In several Harry Potter films, magical orphan schoolboy Harry is shown living under his aunt and uncle’s stairs, living on their charity and cast offs, playing with his Cousin Dudley’s cast off toy soldiers. These are all shown as broken and headless. Very symbolic …
Toy soldiers, wargames and chess sometimes appear in films, books and adverts as shorthand symbols for tactics, scheming and strategy (Bond Living Daylights film, Callan, The Crown.)
At the end of the first Harry Potter and the Philosopher’s Stone book and film, there is a giant, living and deadly chess game that Harry and friends must play and win to solve their quest.
Image source: https://harrypotter.fandom.com/wiki/Toy_soldiers
According to Harry Potter fandom site, these toy soldiers apparently only appear in the film of Harry Potter and the Philosopher’s Stone
The headless toy soldiers from “The Cupboard Under The Stairs” also appear briefly in the part 1 of the film adaptation of the final lengthy tome Harry Potter and the Deathly Hallows. They are briefly glimpsed as symbols of his deprived childhood as Harry leaves the magical protection of his neglectful blood relatives the Dursleys and their house on Privet Drive for the final time when he comes of age.
They did not appear in the books, although in a short interview clip with screenwriter Steve Kloves, Harry Potter author J.K. Rowling approved of the film’s visual shorthand and symbolism of the headless soldiers, the “broken army” of cast out, cast off figures:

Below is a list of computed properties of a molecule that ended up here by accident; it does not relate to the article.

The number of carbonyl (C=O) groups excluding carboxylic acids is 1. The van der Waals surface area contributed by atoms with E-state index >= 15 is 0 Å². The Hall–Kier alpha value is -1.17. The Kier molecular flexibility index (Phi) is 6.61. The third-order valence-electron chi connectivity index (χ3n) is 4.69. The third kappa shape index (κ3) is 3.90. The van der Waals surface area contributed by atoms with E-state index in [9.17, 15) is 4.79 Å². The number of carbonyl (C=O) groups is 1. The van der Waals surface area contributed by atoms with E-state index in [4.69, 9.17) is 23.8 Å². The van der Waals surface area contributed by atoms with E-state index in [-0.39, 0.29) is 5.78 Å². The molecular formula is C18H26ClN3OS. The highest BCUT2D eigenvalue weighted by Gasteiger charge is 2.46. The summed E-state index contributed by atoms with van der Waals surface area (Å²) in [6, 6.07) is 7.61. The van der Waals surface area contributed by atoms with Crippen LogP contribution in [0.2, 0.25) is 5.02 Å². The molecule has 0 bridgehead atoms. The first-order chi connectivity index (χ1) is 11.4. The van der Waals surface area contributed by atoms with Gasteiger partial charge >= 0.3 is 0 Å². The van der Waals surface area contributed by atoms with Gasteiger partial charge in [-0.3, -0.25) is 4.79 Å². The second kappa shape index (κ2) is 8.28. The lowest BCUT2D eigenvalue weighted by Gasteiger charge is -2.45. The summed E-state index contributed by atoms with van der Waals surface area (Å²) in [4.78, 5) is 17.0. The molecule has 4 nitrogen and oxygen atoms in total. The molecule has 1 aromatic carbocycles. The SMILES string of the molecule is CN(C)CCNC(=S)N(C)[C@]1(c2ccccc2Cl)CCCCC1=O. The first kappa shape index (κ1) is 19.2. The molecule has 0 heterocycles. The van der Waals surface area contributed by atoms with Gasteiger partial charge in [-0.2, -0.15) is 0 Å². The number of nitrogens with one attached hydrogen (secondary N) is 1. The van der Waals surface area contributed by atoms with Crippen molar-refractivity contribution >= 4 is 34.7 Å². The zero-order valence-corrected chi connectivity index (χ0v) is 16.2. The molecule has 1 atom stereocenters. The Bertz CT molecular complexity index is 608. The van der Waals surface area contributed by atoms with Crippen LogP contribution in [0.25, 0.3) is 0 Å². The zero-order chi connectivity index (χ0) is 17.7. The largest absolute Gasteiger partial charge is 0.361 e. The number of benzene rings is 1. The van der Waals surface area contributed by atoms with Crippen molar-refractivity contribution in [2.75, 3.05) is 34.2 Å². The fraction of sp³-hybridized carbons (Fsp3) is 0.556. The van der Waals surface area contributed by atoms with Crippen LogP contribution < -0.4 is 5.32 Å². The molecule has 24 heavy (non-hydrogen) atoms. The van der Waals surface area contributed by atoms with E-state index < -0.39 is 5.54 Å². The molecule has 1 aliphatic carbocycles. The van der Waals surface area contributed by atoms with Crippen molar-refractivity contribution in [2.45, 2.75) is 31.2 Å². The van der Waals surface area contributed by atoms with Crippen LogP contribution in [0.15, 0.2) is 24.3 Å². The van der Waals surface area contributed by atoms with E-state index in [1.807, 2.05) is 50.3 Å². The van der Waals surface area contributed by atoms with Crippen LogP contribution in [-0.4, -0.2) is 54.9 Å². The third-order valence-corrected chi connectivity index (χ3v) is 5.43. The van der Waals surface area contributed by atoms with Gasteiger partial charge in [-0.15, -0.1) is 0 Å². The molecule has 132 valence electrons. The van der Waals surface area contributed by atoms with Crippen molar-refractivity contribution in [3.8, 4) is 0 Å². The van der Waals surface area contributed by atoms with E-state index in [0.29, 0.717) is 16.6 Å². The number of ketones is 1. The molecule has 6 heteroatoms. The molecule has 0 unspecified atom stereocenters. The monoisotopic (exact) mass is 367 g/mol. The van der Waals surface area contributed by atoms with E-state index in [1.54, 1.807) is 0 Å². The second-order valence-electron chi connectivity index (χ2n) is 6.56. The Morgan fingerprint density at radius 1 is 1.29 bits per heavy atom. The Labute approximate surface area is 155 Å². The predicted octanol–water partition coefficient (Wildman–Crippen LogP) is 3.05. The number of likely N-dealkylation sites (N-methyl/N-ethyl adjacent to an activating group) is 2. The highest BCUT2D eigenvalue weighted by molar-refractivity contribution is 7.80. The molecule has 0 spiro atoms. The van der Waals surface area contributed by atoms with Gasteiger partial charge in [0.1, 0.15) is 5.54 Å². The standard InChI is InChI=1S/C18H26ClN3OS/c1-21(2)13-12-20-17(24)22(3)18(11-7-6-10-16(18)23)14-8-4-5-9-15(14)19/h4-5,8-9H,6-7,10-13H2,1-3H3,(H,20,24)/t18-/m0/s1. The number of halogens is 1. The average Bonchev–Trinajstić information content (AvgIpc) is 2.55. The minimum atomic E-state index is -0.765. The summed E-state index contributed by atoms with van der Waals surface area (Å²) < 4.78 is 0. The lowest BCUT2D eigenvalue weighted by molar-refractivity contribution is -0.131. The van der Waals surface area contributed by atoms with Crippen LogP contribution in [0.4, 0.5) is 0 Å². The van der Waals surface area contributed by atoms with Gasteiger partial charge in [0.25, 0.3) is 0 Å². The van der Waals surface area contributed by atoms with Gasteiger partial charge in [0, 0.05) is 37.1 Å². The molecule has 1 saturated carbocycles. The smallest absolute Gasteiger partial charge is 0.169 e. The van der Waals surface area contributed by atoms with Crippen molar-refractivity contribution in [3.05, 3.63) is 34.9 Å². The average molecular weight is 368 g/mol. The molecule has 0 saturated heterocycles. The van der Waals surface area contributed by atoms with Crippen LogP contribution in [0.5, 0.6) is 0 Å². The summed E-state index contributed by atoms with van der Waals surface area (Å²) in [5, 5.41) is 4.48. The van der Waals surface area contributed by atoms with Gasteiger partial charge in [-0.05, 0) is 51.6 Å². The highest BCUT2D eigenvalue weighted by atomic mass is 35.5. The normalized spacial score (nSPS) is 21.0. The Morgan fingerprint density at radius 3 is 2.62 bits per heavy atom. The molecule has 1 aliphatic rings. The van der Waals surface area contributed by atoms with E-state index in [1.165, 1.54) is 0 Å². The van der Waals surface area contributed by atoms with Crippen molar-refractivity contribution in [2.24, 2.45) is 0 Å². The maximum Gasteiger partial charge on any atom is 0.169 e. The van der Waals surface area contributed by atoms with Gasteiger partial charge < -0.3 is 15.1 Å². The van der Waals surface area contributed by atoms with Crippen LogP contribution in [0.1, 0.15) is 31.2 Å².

The YouTube clip of the interview and film clip of the soldiers under the stairs is also here
Toy Soldiers as Symbols in Books and Films
Obviously the headless soldiers have a symbolic role, as toy soldiers in films usually have. They symbolise his abused, second class, neglected, cast-off status as an unwanted, unloved orphan child.
Symbolic headless soldiers – Maybe Harry Potter is both a helpless pawn or a increasingly clever game player in the quests and riddles that run through the Harry Potter books?
The Harry Potter fandom site suggests: “It’s not known if these toy soldiers were a cheap birthday present for Harry on one of his birthdays or if they were inherited toys from his cousin Dudley that he most likely no longer wanted.
It is not very easy from these screen shots to recognise which original figures they were, ones that the props department found headless or beheaded as props?
Anyone recognise the originals or makers of these figures?
Maybe a good Halloween fantasy scenario (Pauline Clarke, Twelves and the Genii or Return of the Twelves style) where the headless figures must seek out their heads or the headless soldiers are some zombie automata …
I enjoyed reading the Harry Potter books, and later watching the Potter films, partly for their punning wordplay and also for their look, both the CGI fantasy of Diagon Alley and increasingly grungy, gritty look as the real world and the magical world collide.
Related blog posts – book nooks
Blog posted by Mark Man of TIN, 26 September 2021